Funder: National Institute of Mental Health
Project period: 01/15/2009 - 12/31/2012
Grant Type: Research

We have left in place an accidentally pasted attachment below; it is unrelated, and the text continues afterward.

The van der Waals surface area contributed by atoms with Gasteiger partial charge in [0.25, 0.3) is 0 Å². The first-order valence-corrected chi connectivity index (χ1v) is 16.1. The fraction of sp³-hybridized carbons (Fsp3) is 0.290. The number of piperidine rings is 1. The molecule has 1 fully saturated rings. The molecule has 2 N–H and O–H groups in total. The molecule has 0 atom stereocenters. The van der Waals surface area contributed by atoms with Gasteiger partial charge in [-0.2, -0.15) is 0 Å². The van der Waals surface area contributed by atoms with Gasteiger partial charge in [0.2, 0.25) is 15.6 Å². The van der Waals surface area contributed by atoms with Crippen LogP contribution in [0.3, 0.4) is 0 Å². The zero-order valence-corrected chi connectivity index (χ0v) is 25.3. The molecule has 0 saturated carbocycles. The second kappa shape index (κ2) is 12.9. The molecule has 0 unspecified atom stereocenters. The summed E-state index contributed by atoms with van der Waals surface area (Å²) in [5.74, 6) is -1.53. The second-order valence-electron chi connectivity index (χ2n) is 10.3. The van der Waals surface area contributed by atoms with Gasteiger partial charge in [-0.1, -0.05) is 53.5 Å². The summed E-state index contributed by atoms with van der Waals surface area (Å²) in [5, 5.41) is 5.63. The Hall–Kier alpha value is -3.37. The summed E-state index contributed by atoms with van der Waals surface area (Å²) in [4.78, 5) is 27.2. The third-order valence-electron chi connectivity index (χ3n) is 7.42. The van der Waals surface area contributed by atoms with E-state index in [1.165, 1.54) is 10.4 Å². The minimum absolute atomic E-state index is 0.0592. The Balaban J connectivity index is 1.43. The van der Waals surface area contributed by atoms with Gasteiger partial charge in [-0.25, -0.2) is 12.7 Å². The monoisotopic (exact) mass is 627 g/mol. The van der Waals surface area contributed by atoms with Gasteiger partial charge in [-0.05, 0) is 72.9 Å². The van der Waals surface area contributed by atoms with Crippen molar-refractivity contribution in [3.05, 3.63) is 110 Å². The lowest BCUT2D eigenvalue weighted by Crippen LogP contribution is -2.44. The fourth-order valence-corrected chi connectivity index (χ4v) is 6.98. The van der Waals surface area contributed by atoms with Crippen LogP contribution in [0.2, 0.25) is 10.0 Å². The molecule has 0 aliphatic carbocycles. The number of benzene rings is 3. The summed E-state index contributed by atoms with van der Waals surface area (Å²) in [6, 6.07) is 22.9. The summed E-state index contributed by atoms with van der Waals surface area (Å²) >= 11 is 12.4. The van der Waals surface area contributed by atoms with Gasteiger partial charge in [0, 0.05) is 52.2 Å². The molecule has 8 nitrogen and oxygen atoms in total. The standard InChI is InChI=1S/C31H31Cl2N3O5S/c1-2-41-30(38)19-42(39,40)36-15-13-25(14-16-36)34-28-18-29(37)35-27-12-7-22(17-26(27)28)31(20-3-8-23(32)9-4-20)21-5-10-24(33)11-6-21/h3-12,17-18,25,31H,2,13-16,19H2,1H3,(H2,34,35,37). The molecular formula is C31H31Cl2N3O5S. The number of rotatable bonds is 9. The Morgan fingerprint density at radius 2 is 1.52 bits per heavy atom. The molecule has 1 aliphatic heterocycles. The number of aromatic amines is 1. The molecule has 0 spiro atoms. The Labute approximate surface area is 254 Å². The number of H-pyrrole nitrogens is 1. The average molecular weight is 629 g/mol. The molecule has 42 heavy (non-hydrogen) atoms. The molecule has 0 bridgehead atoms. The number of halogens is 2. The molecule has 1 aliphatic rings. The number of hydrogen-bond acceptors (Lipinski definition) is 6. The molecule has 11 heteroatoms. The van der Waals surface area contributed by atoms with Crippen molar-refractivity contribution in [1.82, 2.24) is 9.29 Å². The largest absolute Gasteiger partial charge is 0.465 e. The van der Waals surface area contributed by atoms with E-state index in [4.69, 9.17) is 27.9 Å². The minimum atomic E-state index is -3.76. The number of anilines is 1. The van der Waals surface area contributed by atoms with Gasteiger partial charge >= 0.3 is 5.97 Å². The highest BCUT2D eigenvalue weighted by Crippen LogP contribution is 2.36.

Heterosexual HIV transmission continues to be one of the most tenacious problems for reversing the epidemic, and incidence among women increases disproportionately in certain populations, particularly U.S. ethnic minorities, low-income and impoverished women. It is essential that women have available all effective prevention methods, including some they can initiate and control, in order to reduce heterosexual HIV risk. The goal of this 5-year study entitled, "Enhancing HIV Prevention Through Multi-level Community Intervention to Promote Women-Initiated Prevention Options," is to increase the community availability, accessibility, and support for use of the female condom (FC), as currently the most effective woman-initiated HIV/STI prevention option. Evidence increasingly supports the development of theoretically driven multi-level interventions, using a community-empowerment model to mobilize sectors of the community to move the issue forward in a sustained way. This study will use a community-based approach to develop and implement a multi-level community intervention by mobilizing and building the capacity of a body of key community agents, who will collectively develop and implement interventions at the community, organizational, and individual levels to achieve the project goals. A comprehensive dynamic trial (CDT) of this community intervention will be conducted first in Hartford, CT, and then repeated in New Britain, CT to identify core process and content needed for replication. The aims of the study are to: 1) create local Community Action and Advocacy Boards (CAABs) and build their capacity to develop, implement and evaluate a multi-level intervention designed to promote availability, accessibility, and support for FC in their community; 2) assist the CAABs to customize and tailor interventions promoting FC targeting multiple levels of the community with consistent messages/materials; 3) in two study communities sequentially, implement and test the ability of the multi-level intervention to increase availability, accessibility, and support for FC in organizations, and to increase awareness, knowledge, use and negotiation skills, ability to access, and willingness and efficacy to request, try, and use the FC among at-risk women and their partners in that community; 4) assess the sustainability of the CAABs and the CAAB- developed interventions; and 5) manualize the CAAB training protocol, and identify core elements of the community-based multi-level intervention needed for adaptation and implementation in other communities. The CDT will use intensive and iterative ethnographic process and outcome evaluation, repeated community assessments (observations and interviews) every 6 months in all local organizations and businesses that provide health, reproductive and sex information and products to document community and organizational level changes, and 3 cross-sectional surveys with at-risk target population members every 12 months to assess the impact and effects of the CAAB interventions on individuals in targeted high risk sectors of the community. PUBLIC HEALTH RELEVANCE: The proposed study will test a community participatory approach to developing and implementing a multi-level community intervention to increase availability, accessibility, and support for female condoms (FC), thereby increasing their use for the reduction of heterosexually transmitted HIV. Creation and capacity building of a local community coalition (the Community Action and Advocacy Board-CAAB) in each of two study towns is designed to increase local relevance and effectiveness of the CAAB-developed and implemented multi-level intervention(s) and to increase sustainability of intervention effects in their community.